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Rising corruption in Cambodia: Who, What, Why and How?

Taing Rinith / Khmer Times No Comments Share:
Pech Pisey. KT/Tep Sony

Cambodia is currently ranked 162 out of 180 countries, scoring 20 out of 100 in the 2019 Corruption Perception Index (CPI) by Transparency International which rates the country as “highly corrupted”. It is the lowest score among Southeast Asian and  Asia Pacific countries, second only to North Korea and Afghanistan. Government spokesman Phay Siphan says the government actions against corruption in the country have improved favourably. Khmer Times invites  Pech Pisey, Senior Director of Programmes of Transparency International Cambodia, to speak on this issue.


KT: Last year Cambodia went down one place in the Corruption Perception Index (CPI). How do you reflect on that?

Mr Pisey: In the past few years Cambodia’s ranking has not changed much. Out of 100, it has scored around 20, and in Southeast Asia, this is the lowest although Cambodia used to do better than Laos and Burma (Myanmar).

Experts still see that Cambodia is suffering from serious corruption. So why is that? The experts have looked at many indicators, including bribery, national wealth exploitation, power abuse, nepotism, the judicial system, freedom of speech, human rights and so on.

 

KT: What statistics or information is Cambodia’s ranking in CPI based on?

Mr Pisey: We got our information from eight organisations in Cambodia, all specialised in this topic and study a number of indicators. We also receive data and information from the World Bank, the Economist as well as Global Justice Project and World Economic Forum. Many countries, for example Malaysia, refer to the CPI as an indicator to measure their levels of corruption and their effectiveness in combating corruption.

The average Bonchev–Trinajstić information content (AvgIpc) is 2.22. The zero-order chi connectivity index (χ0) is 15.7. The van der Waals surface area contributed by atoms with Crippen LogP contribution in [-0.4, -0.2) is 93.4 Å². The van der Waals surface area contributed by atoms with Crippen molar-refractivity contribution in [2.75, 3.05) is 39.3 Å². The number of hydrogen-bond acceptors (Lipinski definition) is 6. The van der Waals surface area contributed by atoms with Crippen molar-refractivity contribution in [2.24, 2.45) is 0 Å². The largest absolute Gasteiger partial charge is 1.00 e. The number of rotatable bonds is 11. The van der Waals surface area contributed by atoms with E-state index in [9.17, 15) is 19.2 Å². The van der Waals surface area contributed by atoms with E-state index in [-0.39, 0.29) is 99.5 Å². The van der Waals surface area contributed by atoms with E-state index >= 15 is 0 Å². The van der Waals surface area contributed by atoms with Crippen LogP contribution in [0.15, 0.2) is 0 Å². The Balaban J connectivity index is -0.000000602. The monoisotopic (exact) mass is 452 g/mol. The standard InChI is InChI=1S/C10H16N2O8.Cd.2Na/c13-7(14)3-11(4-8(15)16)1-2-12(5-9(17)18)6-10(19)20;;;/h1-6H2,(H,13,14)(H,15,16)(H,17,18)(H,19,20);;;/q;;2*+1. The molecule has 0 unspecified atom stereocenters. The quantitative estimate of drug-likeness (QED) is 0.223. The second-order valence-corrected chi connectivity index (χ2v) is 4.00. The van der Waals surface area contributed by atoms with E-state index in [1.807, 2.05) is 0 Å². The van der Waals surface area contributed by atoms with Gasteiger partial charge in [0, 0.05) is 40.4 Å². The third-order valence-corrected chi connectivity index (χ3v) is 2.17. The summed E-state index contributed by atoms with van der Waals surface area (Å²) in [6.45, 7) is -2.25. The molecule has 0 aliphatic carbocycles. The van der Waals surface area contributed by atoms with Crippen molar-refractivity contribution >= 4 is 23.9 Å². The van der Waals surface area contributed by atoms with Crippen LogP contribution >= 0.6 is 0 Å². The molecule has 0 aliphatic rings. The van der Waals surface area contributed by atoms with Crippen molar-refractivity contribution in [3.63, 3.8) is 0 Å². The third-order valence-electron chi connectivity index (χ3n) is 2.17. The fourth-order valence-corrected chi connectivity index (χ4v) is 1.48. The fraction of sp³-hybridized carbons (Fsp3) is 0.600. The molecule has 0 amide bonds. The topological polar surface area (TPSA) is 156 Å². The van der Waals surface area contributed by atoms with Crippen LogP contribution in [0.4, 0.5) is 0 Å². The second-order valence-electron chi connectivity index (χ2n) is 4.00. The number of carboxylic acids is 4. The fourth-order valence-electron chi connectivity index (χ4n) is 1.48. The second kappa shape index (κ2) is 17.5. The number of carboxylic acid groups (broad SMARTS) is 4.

KT: What do you think counts as corruption? Does it have any loophole?

Mr Pisey: That is a good question. Cambodian people have little understanding about the nature of corruption. People think that corruption only has something to do with monetary deals while in fact it comes in many forms: bribery, favouritism, nepotism, political corruption and systematic exploitation for personal gains or to exploit national wealth. Speaking of nepotism, Cambodia’s laws do not see it as a form of corruption, which allows senior officials to bring their relatives to serve in the ministries or departments. However, the universal definition sees it as an act of corruption since it will lead to conflicts of interest, especially the reluctance in imposing penalties and legal action, as well as favouritism in promotions and so on.

 

KT: How does such a low ranking affect Cambodia, particularly its reputation and economic development?

Mr Pisey: Investors tend to avoid highly corrupted country. No businessman wants his or her enterprise to face legal or financial risks. We see that happening in many countries with weak governing systems and serious corruption. Why? In most Western countries, there is something called the Foreign Bribery Act or a similar law under a different title, which prevents companies registered in the countries from committing bribery although they are operating in a foreign country. Companies which violate the Act will face trouble when they are investigated.